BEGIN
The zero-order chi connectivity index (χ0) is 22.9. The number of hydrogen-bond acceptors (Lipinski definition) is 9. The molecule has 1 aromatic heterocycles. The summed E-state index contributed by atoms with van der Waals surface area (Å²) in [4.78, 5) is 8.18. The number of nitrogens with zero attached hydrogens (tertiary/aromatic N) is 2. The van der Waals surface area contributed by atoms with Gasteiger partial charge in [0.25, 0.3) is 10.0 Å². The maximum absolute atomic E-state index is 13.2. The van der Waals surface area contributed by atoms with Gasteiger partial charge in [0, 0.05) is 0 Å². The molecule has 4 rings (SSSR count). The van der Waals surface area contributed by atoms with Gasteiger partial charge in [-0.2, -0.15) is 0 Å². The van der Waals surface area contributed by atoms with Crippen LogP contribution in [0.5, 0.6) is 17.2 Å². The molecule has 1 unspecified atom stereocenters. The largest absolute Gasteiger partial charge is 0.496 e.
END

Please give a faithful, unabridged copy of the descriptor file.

The zero-order chi connectivity index (χ0) is 22.9. The number of hydrogen-bond acceptors (Lipinski definition) is 9. The molecule has 1 aromatic heterocycles. The summed E-state index contributed by atoms with van der Waals surface area (Å²) in [4.78, 5) is 8.18. The number of nitrogens with zero attached hydrogens (tertiary/aromatic N) is 2. The van der Waals surface area contributed by atoms with Gasteiger partial charge in [0.25, 0.3) is 10.0 Å². The maximum absolute atomic E-state index is 13.2. The van der Waals surface area contributed by atoms with Gasteiger partial charge in [0, 0.05) is 0 Å². The molecule has 4 rings (SSSR count). The van der Waals surface area contributed by atoms with Gasteiger partial charge in [-0.2, -0.15) is 0 Å². The van der Waals surface area contributed by atoms with Crippen LogP contribution in [0.5, 0.6) is 17.2 Å². The molecule has 1 unspecified atom stereocenters. The largest absolute Gasteiger partial charge is 0.496 e.